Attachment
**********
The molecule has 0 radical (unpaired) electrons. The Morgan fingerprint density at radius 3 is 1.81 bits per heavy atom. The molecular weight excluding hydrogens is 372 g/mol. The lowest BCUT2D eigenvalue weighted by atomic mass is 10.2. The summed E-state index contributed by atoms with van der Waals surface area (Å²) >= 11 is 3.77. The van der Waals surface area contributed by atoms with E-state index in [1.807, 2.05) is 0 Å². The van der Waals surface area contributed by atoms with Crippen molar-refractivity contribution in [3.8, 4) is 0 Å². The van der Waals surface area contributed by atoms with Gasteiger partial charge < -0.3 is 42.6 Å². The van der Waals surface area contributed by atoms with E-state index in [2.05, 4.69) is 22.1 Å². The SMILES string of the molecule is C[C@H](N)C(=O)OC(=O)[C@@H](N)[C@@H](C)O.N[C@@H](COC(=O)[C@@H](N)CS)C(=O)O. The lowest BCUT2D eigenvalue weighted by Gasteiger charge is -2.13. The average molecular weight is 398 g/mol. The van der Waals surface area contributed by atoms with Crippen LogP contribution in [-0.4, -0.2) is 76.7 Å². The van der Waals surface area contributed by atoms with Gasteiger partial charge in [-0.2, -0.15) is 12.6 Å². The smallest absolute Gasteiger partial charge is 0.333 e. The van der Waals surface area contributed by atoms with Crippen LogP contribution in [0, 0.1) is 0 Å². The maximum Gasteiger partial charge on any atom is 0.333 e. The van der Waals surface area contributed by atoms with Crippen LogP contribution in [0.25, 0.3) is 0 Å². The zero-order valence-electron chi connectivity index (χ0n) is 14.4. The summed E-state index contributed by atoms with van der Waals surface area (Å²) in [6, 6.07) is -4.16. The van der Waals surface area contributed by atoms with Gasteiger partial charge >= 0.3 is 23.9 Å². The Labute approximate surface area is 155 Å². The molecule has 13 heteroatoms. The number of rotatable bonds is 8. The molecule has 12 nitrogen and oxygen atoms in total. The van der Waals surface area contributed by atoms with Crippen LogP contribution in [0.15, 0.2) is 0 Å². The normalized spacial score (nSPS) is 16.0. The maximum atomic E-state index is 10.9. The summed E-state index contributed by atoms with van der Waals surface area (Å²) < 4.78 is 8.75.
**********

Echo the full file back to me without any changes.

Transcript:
The molecule has 0 radical (unpaired) electrons. The Morgan fingerprint density at radius 3 is 1.81 bits per heavy atom. The molecular weight excluding hydrogens is 372 g/mol. The lowest BCUT2D eigenvalue weighted by atomic mass is 10.2. The summed E-state index contributed by atoms with van der Waals surface area (Å²) >= 11 is 3.77. The van der Waals surface area contributed by atoms with E-state index in [1.807, 2.05) is 0 Å². The van der Waals surface area contributed by atoms with Crippen molar-refractivity contribution in [3.8, 4) is 0 Å². The van der Waals surface area contributed by atoms with Gasteiger partial charge < -0.3 is 42.6 Å². The van der Waals surface area contributed by atoms with E-state index in [2.05, 4.69) is 22.1 Å². The SMILES string of the molecule is C[C@H](N)C(=O)OC(=O)[C@@H](N)[C@@H](C)O.N[C@@H](COC(=O)[C@@H](N)CS)C(=O)O. The lowest BCUT2D eigenvalue weighted by Gasteiger charge is -2.13. The average molecular weight is 398 g/mol. The van der Waals surface area contributed by atoms with Crippen LogP contribution in [-0.4, -0.2) is 76.7 Å². The van der Waals surface area contributed by atoms with Gasteiger partial charge in [-0.2, -0.15) is 12.6 Å². The smallest absolute Gasteiger partial charge is 0.333 e. The van der Waals surface area contributed by atoms with Crippen LogP contribution in [0, 0.1) is 0 Å². The maximum Gasteiger partial charge on any atom is 0.333 e. The van der Waals surface area contributed by atoms with Crippen LogP contribution in [0.25, 0.3) is 0 Å². The zero-order valence-electron chi connectivity index (χ0n) is 14.4. The summed E-state index contributed by atoms with van der Waals surface area (Å²) in [6, 6.07) is -4.16. The van der Waals surface area contributed by atoms with Gasteiger partial charge >= 0.3 is 23.9 Å². The Labute approximate surface area is 155 Å². The molecule has 13 heteroatoms. The number of rotatable bonds is 8. The molecule has 12 nitrogen and oxygen atoms in total. The van der Waals surface area contributed by atoms with Crippen LogP contribution in [0.15, 0.2) is 0 Å². The normalized spacial score (nSPS) is 16.0. The maximum atomic E-state index is 10.9. The summed E-state index contributed by atoms with van der Waals surface area (Å²) < 4.78 is 8.75.